Mr Speaker, to support enactment, the Council will establish a register of interests and publish information related to the exemptions granted.  The Council will be required to collaborate with stakeholders to develop and publish a Code of Practice which would be used to guide procedures for managing financially vested referrals.

Mr Speaker, the existing Bermuda Health Council Act 2004 already provides for the making of Regulations to govern the licensing of health service providers. Such regulations have been tabled and will be presented in detail at a later time this month.

By way of summary, the proposed Bermuda Health Council (Health Service Providers) (Licensing) Regulations 2016 (or “Licensing Regulations” henceforth) will enable the Council to issue a licence to operate to each health service provider, or healthcare business, and provide for the Council to attach conditions or restrictions to a licence, and procedures for a licence to be denied, cancelled or suspended.

In addition, Mr Speaker, the Bill provides for a new function necessary to contain healthcare costs; namely for the Council to monitor the use and importation of health technology.  Importing high risk health technology – specifically high risk medical equipment – will be prohibited unless a person obtains permission and a certificate of entry from the Council. The Council will have authority to attach conditions to the certificate of entry.   

To enable enforcement of these powers, the Bill permits the Council to inspect health service providers and relevant records after providing notification to providers. And any provider who obstructs an inspector is liable to a fine.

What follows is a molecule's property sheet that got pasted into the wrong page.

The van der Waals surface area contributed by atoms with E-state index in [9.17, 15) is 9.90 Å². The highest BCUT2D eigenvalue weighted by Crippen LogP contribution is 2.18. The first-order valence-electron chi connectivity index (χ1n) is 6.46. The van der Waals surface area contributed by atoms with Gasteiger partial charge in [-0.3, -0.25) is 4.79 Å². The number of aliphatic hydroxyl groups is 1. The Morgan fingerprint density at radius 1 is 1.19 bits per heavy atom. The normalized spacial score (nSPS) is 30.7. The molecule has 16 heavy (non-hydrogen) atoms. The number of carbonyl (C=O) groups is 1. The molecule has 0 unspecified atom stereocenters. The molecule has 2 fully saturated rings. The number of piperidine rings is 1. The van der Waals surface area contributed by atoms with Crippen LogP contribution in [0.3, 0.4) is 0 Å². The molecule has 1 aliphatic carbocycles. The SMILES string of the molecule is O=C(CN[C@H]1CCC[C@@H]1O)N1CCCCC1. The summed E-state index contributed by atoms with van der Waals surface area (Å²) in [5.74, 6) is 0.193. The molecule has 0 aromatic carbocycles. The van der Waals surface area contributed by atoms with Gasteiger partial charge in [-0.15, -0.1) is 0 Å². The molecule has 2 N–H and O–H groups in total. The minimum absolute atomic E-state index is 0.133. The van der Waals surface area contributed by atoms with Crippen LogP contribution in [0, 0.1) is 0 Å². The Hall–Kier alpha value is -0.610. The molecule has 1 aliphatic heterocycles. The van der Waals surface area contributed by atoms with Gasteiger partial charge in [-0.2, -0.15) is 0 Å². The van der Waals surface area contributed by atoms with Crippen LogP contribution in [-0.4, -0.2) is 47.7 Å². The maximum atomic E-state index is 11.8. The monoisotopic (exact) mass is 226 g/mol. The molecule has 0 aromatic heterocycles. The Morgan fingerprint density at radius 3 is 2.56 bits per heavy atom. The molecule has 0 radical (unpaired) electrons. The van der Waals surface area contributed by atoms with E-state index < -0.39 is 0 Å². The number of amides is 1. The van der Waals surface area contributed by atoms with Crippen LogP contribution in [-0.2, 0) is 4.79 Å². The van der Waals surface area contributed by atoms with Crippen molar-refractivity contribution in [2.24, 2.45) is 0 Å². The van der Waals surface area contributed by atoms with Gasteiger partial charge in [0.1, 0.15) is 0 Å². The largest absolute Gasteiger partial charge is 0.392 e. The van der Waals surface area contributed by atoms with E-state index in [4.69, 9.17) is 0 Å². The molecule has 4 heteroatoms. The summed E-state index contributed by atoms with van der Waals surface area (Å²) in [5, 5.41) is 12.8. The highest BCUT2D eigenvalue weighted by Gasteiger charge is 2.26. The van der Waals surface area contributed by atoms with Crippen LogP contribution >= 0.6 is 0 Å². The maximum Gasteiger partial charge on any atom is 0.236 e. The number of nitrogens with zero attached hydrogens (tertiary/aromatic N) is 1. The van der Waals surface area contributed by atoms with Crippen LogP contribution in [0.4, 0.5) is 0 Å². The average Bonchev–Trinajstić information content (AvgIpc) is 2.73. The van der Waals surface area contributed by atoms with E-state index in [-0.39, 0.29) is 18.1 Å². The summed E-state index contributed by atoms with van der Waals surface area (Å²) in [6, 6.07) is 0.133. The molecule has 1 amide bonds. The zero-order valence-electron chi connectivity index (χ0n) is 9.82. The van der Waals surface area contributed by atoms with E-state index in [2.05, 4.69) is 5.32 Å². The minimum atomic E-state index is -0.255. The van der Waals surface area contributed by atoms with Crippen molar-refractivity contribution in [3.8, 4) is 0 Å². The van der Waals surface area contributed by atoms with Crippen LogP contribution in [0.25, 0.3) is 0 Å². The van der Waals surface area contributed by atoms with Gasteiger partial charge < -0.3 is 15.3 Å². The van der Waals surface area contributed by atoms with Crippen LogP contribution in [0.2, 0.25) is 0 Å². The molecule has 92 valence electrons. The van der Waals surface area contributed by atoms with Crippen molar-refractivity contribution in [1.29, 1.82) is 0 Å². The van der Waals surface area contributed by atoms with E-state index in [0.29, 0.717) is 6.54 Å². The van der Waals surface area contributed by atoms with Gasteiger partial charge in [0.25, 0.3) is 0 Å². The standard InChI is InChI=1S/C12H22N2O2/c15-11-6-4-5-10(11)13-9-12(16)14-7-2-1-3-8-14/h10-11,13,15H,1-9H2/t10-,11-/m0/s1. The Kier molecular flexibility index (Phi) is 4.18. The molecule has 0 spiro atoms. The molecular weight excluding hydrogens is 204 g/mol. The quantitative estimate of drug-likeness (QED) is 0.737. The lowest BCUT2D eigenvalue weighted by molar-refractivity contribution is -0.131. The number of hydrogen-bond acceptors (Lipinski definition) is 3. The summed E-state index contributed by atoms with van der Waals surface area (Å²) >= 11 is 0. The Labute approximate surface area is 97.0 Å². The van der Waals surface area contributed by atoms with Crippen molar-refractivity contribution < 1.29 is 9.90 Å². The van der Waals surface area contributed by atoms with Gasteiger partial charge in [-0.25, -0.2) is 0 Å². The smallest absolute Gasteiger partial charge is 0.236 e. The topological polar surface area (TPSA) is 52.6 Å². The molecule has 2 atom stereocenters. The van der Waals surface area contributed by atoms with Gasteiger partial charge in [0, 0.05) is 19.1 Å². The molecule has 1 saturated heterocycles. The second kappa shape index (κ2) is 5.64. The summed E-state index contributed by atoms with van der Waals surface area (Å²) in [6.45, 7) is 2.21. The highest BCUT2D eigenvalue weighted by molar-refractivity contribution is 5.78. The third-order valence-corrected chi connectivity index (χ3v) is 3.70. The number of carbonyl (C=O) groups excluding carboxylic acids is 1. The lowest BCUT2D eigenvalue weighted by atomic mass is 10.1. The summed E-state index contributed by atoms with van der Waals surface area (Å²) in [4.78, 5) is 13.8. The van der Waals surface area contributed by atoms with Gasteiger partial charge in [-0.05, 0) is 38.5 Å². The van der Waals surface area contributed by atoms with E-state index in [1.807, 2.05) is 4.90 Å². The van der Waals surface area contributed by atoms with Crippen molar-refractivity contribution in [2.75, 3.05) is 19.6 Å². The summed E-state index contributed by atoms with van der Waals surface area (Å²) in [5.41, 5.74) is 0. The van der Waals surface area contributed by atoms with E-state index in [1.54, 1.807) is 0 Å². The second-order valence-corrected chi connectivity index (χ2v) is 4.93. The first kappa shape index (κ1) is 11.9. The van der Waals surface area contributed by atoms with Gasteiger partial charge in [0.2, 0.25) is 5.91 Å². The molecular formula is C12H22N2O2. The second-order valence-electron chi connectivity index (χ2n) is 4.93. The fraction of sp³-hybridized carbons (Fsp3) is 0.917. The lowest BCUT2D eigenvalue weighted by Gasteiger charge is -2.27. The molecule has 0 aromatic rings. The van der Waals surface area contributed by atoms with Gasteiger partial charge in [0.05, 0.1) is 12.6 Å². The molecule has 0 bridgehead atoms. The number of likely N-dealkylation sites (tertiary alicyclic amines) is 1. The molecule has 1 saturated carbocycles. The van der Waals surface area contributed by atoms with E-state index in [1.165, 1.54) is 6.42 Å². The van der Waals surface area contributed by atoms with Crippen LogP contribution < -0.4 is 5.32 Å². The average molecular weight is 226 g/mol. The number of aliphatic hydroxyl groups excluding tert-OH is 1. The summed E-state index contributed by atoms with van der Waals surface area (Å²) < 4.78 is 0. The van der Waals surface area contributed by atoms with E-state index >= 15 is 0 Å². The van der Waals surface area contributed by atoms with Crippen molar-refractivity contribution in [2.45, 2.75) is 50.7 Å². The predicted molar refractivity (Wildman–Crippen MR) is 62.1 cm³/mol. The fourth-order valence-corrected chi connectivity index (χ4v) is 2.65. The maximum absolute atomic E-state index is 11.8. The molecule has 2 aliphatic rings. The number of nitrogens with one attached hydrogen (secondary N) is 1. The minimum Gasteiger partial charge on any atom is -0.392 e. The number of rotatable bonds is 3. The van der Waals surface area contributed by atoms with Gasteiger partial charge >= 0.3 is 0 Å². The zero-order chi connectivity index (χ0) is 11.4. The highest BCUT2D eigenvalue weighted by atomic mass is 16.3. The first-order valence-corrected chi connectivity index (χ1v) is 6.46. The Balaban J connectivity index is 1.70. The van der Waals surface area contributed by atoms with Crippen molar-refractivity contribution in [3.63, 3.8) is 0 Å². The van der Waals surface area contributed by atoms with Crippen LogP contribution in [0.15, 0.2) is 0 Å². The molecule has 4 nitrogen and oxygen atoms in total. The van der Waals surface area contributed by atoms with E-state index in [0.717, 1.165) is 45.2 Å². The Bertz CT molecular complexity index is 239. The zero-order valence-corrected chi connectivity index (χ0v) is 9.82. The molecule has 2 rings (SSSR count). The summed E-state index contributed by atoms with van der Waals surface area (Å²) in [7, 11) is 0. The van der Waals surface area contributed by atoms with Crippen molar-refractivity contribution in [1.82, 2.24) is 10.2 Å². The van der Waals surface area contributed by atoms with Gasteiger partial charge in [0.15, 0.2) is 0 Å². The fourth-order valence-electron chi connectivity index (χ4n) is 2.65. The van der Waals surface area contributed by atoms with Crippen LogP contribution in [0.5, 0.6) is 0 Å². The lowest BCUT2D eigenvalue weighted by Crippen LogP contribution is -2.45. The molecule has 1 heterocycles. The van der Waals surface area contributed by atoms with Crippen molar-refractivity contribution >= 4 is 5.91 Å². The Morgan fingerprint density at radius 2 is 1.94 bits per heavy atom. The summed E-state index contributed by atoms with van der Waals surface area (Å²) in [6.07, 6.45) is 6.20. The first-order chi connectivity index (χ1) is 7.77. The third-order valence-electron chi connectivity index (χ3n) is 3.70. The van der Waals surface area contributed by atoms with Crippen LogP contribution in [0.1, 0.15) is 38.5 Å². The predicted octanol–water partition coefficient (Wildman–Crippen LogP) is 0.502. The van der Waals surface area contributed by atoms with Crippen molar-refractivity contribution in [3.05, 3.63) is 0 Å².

Accordingly, the Bill provides authority to the Minister to make regulations for the entry of health technology and the licensing of providers. Such regulations have been tabled and will be presented in detail at a later time this month.

By way of summary, Mr Speaker, the proposed Bermuda Health Council (Health Service Providers) (Health Technology) Regulations 2016 (or “Health Technology Regulations” henceforth), will enable the Council to review applications for high risk health technology prior to importation, and issue a certificate of entry in the spirit of health system planning and to further protect patient safety.  This refers to specific types of medical equipment.

Finally, Mr Speaker, the Bill requires consequential amendments to the following legislation:

  1. Public Health Act 1949 - includes a definition of “high risk health technology facility” and authorizes the Department of Health to register facilities which operate high risk health technology 
  2. Radiation Act 1972 - provides authority for the Minister to issue certificates of entry for radiation emitting equipment used by health service providers.
  3. Health Insurance (Health Service Providers and Insurers (Claims)) Regulations 2012 - removes the provision that allows the Council to refuse to register a provider if a penalty is unpaid. All penalties relating to health services providers will now be set out in the Licensing Regulations.